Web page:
On 7 October, the UN Human Rights Council passed a historic resolution to appoint a Special Rapporteur on the situation of human rights in the Russian Federation. The move marks the first time the UN body will examine the rights record of one of the so-called P5 members that hold permanent seats on the UN Security Council.
The resolution outlined grave concerns over the marked increase in the mass arbitrary arrest, detention and harassment of Russian civilians, including peaceful protesters, political opponents, civil society representatives, human rights defenders, journalists and minority groups.
Seventeen Council members voted in favour of appointing a special rapporteur. A spokesperson for the UN High Commissioner for Human Rights (OHCHR) told Global Insight that the resolution sent ‘a strong message from the international community not only to people in the Russian Federation but to those around the world whose human rights have been suppressed and violated.’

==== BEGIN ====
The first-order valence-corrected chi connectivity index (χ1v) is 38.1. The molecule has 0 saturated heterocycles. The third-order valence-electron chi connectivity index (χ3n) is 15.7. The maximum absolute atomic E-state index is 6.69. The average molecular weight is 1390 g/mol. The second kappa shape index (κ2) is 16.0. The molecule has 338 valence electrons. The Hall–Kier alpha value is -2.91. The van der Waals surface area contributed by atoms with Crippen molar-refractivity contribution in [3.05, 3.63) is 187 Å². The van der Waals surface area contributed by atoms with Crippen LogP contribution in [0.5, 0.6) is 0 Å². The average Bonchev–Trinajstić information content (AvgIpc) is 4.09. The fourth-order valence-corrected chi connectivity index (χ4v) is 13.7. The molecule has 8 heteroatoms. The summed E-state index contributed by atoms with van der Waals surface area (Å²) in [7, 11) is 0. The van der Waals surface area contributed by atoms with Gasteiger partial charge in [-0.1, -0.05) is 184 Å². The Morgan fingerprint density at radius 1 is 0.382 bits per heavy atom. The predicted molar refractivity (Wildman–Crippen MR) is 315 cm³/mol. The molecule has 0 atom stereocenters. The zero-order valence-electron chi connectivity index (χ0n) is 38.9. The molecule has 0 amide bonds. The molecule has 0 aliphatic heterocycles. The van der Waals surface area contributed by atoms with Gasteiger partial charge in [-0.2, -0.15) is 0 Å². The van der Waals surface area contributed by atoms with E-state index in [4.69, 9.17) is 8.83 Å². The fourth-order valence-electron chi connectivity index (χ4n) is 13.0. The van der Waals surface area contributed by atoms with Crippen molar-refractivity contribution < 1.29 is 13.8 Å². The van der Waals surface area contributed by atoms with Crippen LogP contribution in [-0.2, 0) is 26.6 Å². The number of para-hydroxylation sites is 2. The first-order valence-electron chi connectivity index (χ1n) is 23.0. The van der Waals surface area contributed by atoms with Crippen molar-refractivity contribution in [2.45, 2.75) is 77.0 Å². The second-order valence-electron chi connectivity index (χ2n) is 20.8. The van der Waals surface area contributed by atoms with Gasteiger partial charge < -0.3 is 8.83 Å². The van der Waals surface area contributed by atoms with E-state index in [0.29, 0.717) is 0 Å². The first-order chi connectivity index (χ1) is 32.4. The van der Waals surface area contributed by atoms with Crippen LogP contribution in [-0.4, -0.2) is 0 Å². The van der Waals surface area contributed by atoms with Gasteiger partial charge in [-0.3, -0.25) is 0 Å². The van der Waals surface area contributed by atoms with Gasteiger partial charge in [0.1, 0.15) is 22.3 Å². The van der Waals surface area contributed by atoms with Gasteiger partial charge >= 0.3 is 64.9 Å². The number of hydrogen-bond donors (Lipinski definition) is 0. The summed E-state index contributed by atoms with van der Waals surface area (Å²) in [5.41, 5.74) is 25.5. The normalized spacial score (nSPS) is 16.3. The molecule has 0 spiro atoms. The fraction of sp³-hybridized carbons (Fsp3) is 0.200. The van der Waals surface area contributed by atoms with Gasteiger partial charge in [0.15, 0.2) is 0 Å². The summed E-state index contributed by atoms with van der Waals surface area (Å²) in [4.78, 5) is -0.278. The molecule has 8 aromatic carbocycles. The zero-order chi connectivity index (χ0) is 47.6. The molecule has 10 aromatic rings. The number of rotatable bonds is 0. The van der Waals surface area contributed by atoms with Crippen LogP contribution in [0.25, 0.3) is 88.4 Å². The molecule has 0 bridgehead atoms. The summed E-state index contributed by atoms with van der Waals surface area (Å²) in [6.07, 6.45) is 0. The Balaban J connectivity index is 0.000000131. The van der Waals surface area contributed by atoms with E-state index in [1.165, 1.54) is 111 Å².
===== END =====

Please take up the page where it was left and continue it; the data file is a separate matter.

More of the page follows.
Six members – Bolivia, China, Cuba, Eritrea, Kazakhstan and Venezuela – voted against the resolution and 24 states abstained. Among the abstentions were Brazil, India and Mexico, as well as 12 African states. The OHCHR said despite the ‘differing views during the negotiations and voting on the resolution’, that the mandate had been approved by the Council and deserved the ‘full respect and cooperation of all stakeholders.’